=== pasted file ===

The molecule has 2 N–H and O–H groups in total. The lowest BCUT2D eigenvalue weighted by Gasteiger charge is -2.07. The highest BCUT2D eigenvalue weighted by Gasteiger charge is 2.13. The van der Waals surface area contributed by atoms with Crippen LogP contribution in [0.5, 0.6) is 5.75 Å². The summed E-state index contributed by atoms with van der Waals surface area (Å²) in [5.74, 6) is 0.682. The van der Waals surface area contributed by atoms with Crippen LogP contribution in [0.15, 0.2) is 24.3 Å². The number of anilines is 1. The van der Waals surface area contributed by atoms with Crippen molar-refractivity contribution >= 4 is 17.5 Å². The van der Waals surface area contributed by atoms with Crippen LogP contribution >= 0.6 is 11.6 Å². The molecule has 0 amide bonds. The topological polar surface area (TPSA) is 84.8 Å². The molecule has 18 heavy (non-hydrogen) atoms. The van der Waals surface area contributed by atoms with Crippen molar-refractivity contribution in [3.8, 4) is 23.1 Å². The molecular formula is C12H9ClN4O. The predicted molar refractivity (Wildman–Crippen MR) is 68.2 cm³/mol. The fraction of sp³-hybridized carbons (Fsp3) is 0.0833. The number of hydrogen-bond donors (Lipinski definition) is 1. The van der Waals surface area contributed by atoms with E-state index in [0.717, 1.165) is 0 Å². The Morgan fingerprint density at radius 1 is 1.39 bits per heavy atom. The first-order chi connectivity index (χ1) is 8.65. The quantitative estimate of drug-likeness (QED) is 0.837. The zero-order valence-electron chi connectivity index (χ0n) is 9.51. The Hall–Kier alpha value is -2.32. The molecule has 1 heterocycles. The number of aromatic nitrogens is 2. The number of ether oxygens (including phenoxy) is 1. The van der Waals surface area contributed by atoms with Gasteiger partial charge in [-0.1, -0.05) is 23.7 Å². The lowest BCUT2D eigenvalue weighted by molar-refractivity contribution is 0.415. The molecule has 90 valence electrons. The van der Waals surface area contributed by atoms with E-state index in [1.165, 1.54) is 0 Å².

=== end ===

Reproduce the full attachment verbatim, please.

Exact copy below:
The molecule has 2 N–H and O–H groups in total. The lowest BCUT2D eigenvalue weighted by Gasteiger charge is -2.07. The highest BCUT2D eigenvalue weighted by Gasteiger charge is 2.13. The van der Waals surface area contributed by atoms with Crippen LogP contribution in [0.5, 0.6) is 5.75 Å². The summed E-state index contributed by atoms with van der Waals surface area (Å²) in [5.74, 6) is 0.682. The van der Waals surface area contributed by atoms with Crippen LogP contribution in [0.15, 0.2) is 24.3 Å². The number of anilines is 1. The van der Waals surface area contributed by atoms with Crippen molar-refractivity contribution >= 4 is 17.5 Å². The van der Waals surface area contributed by atoms with Crippen LogP contribution >= 0.6 is 11.6 Å². The molecule has 0 amide bonds. The topological polar surface area (TPSA) is 84.8 Å². The molecule has 18 heavy (non-hydrogen) atoms. The van der Waals surface area contributed by atoms with Crippen molar-refractivity contribution in [3.8, 4) is 23.1 Å². The molecular formula is C12H9ClN4O. The predicted molar refractivity (Wildman–Crippen MR) is 68.2 cm³/mol. The fraction of sp³-hybridized carbons (Fsp3) is 0.0833. The number of hydrogen-bond donors (Lipinski definition) is 1. The van der Waals surface area contributed by atoms with E-state index in [0.717, 1.165) is 0 Å². The Morgan fingerprint density at radius 1 is 1.39 bits per heavy atom. The first-order chi connectivity index (χ1) is 8.65. The quantitative estimate of drug-likeness (QED) is 0.837. The zero-order valence-electron chi connectivity index (χ0n) is 9.51. The Hall–Kier alpha value is -2.32. The molecule has 1 heterocycles. The number of aromatic nitrogens is 2. The number of ether oxygens (including phenoxy) is 1. The van der Waals surface area contributed by atoms with Gasteiger partial charge in [-0.1, -0.05) is 23.7 Å². The lowest BCUT2D eigenvalue weighted by molar-refractivity contribution is 0.415. The molecule has 90 valence electrons. The van der Waals surface area contributed by atoms with E-state index in [1.165, 1.54) is 0 Å².